In addition, this fruit contains antioxidants which reduce the bad cholesterol levels – the main cause of heart diseases.

2. Asparagus

This healthy vegetable is abundant in glutathione which is an antioxidant that protects from many diseases like heart disease, cancer, and diabetes.

Asparagus prevents the effects of aging, increases the production of insulin, and helps control blood sugar levels.

3. Avocados

The abundant amounts of unsaturated vegetable fats in avocados make them ideal food for diabetics.

A 2008 study showed that the risk of developing type 2 diabetes in women who consumed a lot of good fats was 25% less than in those who consumed good fats in significantly lesser amounts.

You can add avocado to your sandwich or different salads.

4. Legumes

Consuming a cup of legumes on a daily basis can help reduce the A1C and blood glucose reading, as well as blood pressure.

Besides helping you to control your blood sugar, the fiber-rich legumes can also reduce the chances of a first-time stroke.

5. Blueberries

Blueberries are loaded with fiber which controls and prevents high blood sugar levels and cognitive decline.

This fruit reduces inflammation and suppresses tumor growth, thus preventing cancer.

Moreover, blueberries contain anthocyanins which decrease the risk of type 2 diabetes.

According to researchers, consuming this fruit on a regular basis means 23% less risk of developing type 2 diabetes.

6. Broccoli

Broccoli and other cruciferous vegetables contain abundant amounts of the sulfur-containing compound glucosinolates.

These compounds provide powerful anti-cancer effects, and they also reduce the risk of heart-related diseases.

7. Carrots

This vegetable is popular for its ability to boost eyesight and immune system due to its high beta-carotene and antioxidant content.

It also helps protect against different types of cancer.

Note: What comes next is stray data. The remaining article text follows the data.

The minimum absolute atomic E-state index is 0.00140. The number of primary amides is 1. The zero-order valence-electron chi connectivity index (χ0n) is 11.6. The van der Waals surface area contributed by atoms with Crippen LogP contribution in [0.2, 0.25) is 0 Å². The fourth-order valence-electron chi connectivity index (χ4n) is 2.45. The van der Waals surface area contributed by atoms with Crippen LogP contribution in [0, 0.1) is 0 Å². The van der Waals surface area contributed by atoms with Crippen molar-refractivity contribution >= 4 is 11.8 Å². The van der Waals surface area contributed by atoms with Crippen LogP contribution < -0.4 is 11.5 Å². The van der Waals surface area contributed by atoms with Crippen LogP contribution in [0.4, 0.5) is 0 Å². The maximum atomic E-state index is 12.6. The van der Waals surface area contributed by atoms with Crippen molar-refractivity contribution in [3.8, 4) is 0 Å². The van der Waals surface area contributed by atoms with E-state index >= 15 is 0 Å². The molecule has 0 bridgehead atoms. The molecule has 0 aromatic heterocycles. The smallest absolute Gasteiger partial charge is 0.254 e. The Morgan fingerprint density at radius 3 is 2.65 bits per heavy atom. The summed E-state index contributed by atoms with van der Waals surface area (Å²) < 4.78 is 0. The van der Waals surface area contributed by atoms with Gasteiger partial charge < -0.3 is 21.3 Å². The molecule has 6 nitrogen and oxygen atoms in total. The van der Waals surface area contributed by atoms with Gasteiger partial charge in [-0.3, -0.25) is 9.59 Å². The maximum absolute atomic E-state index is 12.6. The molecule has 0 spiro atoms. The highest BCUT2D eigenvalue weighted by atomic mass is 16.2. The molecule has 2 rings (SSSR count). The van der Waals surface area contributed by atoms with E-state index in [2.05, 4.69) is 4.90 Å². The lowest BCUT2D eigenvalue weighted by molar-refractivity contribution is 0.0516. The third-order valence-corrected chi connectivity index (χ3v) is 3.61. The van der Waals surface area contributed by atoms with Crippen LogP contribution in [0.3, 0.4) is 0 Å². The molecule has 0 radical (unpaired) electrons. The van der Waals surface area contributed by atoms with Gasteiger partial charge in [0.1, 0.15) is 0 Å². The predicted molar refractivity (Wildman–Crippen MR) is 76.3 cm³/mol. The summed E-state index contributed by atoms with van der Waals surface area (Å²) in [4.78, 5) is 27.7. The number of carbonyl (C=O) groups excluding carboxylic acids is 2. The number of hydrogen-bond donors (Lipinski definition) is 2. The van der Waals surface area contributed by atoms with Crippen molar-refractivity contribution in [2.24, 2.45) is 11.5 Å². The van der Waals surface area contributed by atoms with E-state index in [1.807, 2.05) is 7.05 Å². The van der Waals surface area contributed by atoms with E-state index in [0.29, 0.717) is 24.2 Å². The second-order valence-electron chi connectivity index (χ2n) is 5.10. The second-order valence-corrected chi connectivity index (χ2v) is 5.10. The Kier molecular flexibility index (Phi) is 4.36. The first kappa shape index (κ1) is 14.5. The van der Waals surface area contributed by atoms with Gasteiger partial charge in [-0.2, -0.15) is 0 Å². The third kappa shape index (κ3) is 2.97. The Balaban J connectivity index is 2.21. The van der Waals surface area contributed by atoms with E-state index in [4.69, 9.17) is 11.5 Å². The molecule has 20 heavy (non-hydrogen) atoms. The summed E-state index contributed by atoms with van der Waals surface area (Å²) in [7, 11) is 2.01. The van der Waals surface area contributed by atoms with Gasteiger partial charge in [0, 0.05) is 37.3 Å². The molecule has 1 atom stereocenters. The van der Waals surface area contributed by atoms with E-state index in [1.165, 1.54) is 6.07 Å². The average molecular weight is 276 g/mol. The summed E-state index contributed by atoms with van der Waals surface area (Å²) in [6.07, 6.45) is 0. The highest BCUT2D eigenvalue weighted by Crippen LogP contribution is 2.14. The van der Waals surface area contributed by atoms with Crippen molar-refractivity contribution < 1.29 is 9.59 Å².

Its beta-carotene content is said to lower the risk of type 2 diabetes in those prone to this disease.

8. Cranberries

Cranberries are known to prevent and treat urinary tract infections, but they are also a great food for diabetics due to their anthocyanin content which includes phytonutrients.
Studies have shown that this fruit contains antioxidants which reduce the bad cholesterol, and increase the good cholesterol, thus decreasing the risk of heart disease.

9. Fish

Fish is high in omega-3 fatty acids and low in cholesterol and saturated fat, including mackerel, sardines, tuna, lake trout, halibut, salmon, and herring.

These fish help lower the risk of arrhythmia, or irregular heartbeat, which can even lead to sudden death.

Keep in mind that fish like shark, swordfish, and king mackerel might contain too much mercury.

Include fish in your diet plan to lower the risk of stroke caused by diabetes – a risk which can be increased if eating fried fish.

10. Flaxseed

Flaxseeds can help lower the A1C reading in those with type 2 diabetes.

A research conducted on type 2 diabetes patients who added flaxseeds in their diet showed a drastic drop in their total cholesterol, fasting blood glucose levels, low-density LDL cholesterol, and triglycerides.

11. Garlic

This is one of the healthiest ingredient in the world.

It’s been used for treating high blood pressure, high cholesterol, cancer, and heart disease for thousands of years.

As health experts recommend, let garlic rest for ten minutes before using it in cooking, to boost its cancer-fighting abilities.

To improve its active and sulfide compounds, use it chopped or crushed.

12. Turmeric

The active compound in turmeric – curcumin, helps regulate the fat metabolism, reverse insulin resistance, and reduce high cholesterol and high blood sugar.

Turmeric has been used for centuries in the Indian cuisine due to its anti-cancer properties.

13. Melons

Melons, including cantaloupe, watermelon, casaba, honeydew, muskmelon, Persian, Crenshaw, and pepino, are loaded with lycopene, an antioxidant which helps prevent cancer and cell damage linked to heart disease.

According to the American Heart Association, raw watermelon is low in cholesterol and saturated fat, and the richest in lycopene.

14. Walnuts